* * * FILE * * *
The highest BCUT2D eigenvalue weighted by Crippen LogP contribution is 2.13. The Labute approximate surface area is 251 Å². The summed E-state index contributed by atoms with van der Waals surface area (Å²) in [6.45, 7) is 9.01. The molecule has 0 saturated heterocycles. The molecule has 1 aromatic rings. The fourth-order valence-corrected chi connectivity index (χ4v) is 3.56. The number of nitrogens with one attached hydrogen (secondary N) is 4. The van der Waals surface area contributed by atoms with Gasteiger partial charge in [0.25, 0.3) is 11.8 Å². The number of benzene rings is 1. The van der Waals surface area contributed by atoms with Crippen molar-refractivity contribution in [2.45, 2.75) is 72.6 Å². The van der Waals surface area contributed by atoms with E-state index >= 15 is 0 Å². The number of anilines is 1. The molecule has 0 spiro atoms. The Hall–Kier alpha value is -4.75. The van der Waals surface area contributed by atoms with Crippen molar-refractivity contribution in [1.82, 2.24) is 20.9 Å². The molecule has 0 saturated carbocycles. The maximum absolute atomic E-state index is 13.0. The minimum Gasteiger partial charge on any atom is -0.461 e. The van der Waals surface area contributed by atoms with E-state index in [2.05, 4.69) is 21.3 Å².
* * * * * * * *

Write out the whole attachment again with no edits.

The highest BCUT2D eigenvalue weighted by Crippen LogP contribution is 2.13. The Labute approximate surface area is 251 Å². The summed E-state index contributed by atoms with van der Waals surface area (Å²) in [6.45, 7) is 9.01. The molecule has 0 saturated heterocycles. The molecule has 1 aromatic rings. The fourth-order valence-corrected chi connectivity index (χ4v) is 3.56. The number of nitrogens with one attached hydrogen (secondary N) is 4. The van der Waals surface area contributed by atoms with Gasteiger partial charge in [0.25, 0.3) is 11.8 Å². The number of benzene rings is 1. The van der Waals surface area contributed by atoms with Crippen molar-refractivity contribution in [2.45, 2.75) is 72.6 Å². The van der Waals surface area contributed by atoms with E-state index >= 15 is 0 Å². The number of anilines is 1. The molecule has 0 spiro atoms. The Hall–Kier alpha value is -4.75. The van der Waals surface area contributed by atoms with Crippen molar-refractivity contribution in [1.82, 2.24) is 20.9 Å². The molecule has 0 saturated carbocycles. The maximum absolute atomic E-state index is 13.0. The minimum Gasteiger partial charge on any atom is -0.461 e. The van der Waals surface area contributed by atoms with E-state index in [2.05, 4.69) is 21.3 Å².